Secret documents reveal FBI spyware campaign against hackers

The FBI has been using an in-house spyware program for several years to monitor the activities of suspected online criminals and hackers, according to recently released documents. The documents, obtained by Wired.com, show that the FBI was able to plant the program on target machines by encouraging their subjects to click on a link that silently installed the software.

The FBI has been using an in-house spyware program for several years to monitor the activities of suspected online criminals and hackers, according to recently released documents. The documents, obtained by Wired.com, show that the FBI was able to plant the program on target machines by encouraging their subjects to click on a link that silently installed the software.

The software is known as the “computer and Internet Protocol address verifier” and has the ability to sit silently on a PC and record a variety of activities, including keystrokes and the Web sites the user visits, Wired.com reports. It also has the ability to take an initial reading of the infected PC’s setup, including its MAC address, IP address, open ports, OS version, running applications and other data.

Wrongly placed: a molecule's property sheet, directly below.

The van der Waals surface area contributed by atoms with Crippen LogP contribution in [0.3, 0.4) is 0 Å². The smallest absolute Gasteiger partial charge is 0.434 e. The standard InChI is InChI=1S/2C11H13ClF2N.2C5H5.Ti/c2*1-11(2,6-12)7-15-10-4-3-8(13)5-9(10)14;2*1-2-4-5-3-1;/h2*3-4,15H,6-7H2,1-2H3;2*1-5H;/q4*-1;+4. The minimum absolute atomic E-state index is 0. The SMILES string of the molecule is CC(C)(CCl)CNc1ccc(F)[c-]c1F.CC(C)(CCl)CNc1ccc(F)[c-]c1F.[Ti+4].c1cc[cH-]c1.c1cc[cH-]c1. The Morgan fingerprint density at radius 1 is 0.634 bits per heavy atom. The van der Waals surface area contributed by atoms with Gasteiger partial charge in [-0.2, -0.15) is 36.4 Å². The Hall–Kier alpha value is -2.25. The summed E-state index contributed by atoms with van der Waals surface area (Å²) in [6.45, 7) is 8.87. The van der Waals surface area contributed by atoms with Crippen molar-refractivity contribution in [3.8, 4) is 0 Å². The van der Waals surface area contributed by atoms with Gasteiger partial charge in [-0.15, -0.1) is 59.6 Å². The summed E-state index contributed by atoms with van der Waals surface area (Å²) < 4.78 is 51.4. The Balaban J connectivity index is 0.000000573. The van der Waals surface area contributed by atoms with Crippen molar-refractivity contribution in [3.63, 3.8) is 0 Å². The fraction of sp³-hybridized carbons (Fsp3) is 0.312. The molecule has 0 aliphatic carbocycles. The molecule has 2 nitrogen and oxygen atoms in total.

The FBI’s use of the spyware surfaced in 2007 when the bureau used it to track e-mailed bomb threats against a Washington state high school to a 15-year-old student.

But the documents released Thursday under the Freedom of Information Act show the FBI has quietly obtained court authorization to deploy the CIPAV in a wide variety of cases, ranging from major hacker investigations, to someone posing as an FBI agent online. Shortly after its launch, the program became so popular with federal law enforcement that Justice Department lawyers in Washington warned that overuse of the novel technique could result in its electronic evidence being thrown out of court in some cases.

The FBI has been using the CIPAV for a number of years in a variety of cases, Wired reports, including child pornography and computer crimes.

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